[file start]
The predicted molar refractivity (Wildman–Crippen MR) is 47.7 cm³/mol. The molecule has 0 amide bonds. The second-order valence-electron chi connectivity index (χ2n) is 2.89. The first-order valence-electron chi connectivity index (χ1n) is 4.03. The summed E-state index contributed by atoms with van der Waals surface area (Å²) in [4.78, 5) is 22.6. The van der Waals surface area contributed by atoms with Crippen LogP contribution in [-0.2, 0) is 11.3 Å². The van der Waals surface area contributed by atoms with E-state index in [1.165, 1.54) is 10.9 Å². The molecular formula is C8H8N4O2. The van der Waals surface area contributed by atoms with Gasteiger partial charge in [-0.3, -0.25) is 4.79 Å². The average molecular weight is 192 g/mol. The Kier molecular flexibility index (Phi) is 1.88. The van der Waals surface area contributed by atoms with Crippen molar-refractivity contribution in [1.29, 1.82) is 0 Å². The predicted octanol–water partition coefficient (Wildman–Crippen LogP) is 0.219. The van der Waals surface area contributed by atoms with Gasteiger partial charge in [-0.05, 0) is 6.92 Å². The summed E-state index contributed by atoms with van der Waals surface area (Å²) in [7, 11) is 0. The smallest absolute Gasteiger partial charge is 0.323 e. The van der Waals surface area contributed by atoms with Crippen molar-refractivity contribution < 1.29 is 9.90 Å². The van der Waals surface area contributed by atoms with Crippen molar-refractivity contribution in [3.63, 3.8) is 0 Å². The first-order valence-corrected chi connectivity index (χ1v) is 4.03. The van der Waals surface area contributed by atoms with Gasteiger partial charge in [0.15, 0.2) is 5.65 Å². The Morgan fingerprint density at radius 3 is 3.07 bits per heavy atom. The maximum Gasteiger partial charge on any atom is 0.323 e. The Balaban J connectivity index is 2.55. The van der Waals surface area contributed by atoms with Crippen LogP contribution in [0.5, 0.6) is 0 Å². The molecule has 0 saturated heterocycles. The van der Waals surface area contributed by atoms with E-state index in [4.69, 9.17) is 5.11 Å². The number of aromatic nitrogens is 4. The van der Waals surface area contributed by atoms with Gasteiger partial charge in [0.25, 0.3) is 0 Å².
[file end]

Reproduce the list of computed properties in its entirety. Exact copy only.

The predicted molar refractivity (Wildman–Crippen MR) is 47.7 cm³/mol. The molecule has 0 amide bonds. The second-order valence-electron chi connectivity index (χ2n) is 2.89. The first-order valence-electron chi connectivity index (χ1n) is 4.03. The summed E-state index contributed by atoms with van der Waals surface area (Å²) in [4.78, 5) is 22.6. The van der Waals surface area contributed by atoms with Crippen LogP contribution in [-0.2, 0) is 11.3 Å². The van der Waals surface area contributed by atoms with E-state index in [1.165, 1.54) is 10.9 Å². The molecular formula is C8H8N4O2. The van der Waals surface area contributed by atoms with Gasteiger partial charge in [-0.3, -0.25) is 4.79 Å². The average molecular weight is 192 g/mol. The Kier molecular flexibility index (Phi) is 1.88. The van der Waals surface area contributed by atoms with Crippen molar-refractivity contribution in [1.29, 1.82) is 0 Å². The predicted octanol–water partition coefficient (Wildman–Crippen LogP) is 0.219. The van der Waals surface area contributed by atoms with Gasteiger partial charge in [-0.05, 0) is 6.92 Å². The summed E-state index contributed by atoms with van der Waals surface area (Å²) in [7, 11) is 0. The smallest absolute Gasteiger partial charge is 0.323 e. The van der Waals surface area contributed by atoms with Crippen molar-refractivity contribution < 1.29 is 9.90 Å². The van der Waals surface area contributed by atoms with Crippen molar-refractivity contribution in [3.63, 3.8) is 0 Å². The first-order valence-corrected chi connectivity index (χ1v) is 4.03. The van der Waals surface area contributed by atoms with Gasteiger partial charge in [0.15, 0.2) is 5.65 Å². The Morgan fingerprint density at radius 3 is 3.07 bits per heavy atom. The maximum Gasteiger partial charge on any atom is 0.323 e. The Balaban J connectivity index is 2.55. The van der Waals surface area contributed by atoms with Crippen LogP contribution in [0.5, 0.6) is 0 Å². The molecule has 0 saturated heterocycles. The van der Waals surface area contributed by atoms with E-state index in [4.69, 9.17) is 5.11 Å². The number of aromatic nitrogens is 4. The van der Waals surface area contributed by atoms with Gasteiger partial charge in [0.25, 0.3) is 0 Å².